August 6, 2022
Facebook Disputed Content

Facebook Disputed Content Alert Launches to Combat Fake News

Facebook Disputed Content label appears on posts identified by third parties as fake news, giving users the option to reshare or decline to reshare posts…

Facebook Disputed Content comes to the world’s largest social network. In an effort to identify fake news, suspect posts are conspicuously labeled with a red warning sign whenever users attempt to share disputed content.

Facebook Disputed Content Alert Comes to the Social Network to Identify Fake News

Facebook already adjusted its algorithms to identify untrue, misleading, spammy, and clickbait content. The social company also joined the First Draft Coalition in September of last year, along with rival Twitter. Below is a screenshot of Disputed Content:

Facebook Disputed Content example
Credit: Facebook

This post originates from a satire site, The Seattle Tribune. The content isn’t true but Facebook users not familiar with the source publication could think it is true. When suspect content pops up in users’ News Feeds, the sources disputing it appear after clicking or tapping on the warning label:

Facebook Disputed Content example
Credit: Facebook

The expanded warning card reads, “Sometimes people share fake news without knowing it. When independent fact-checkers dispute this content, you may be able to visit their websites to find out why. Only fact-checkers signed up to Poynter’s non-partisan code of principles are shown.”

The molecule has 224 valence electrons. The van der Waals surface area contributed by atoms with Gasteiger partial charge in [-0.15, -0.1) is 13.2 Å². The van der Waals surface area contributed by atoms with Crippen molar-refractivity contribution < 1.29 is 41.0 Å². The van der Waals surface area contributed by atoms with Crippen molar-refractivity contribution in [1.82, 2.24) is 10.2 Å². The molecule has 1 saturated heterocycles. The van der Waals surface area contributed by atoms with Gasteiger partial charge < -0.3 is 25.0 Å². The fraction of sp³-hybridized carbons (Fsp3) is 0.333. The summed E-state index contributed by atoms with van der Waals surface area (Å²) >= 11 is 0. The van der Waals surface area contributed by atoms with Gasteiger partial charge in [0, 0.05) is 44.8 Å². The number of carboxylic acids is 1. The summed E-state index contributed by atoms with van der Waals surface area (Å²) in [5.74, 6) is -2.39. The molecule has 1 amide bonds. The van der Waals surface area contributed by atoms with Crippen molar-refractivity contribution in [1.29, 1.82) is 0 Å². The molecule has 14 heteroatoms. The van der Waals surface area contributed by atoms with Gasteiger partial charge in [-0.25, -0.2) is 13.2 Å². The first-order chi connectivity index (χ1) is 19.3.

Credit: Facebook

If a user tries to share Disputed Content, another message appears, “Before you share this content, you might want to know that the fact-checking sites, and PolitiFact disputed its accuracy.” Users then have the option to cancel or continue.

Facebook previous stated disputed posts might appear lower in the News Feed.

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Owen E. Richason IV

Covers social media, apps, search, and similar news. History buff, movie, and theme park lover. Blessed dad and husband.     

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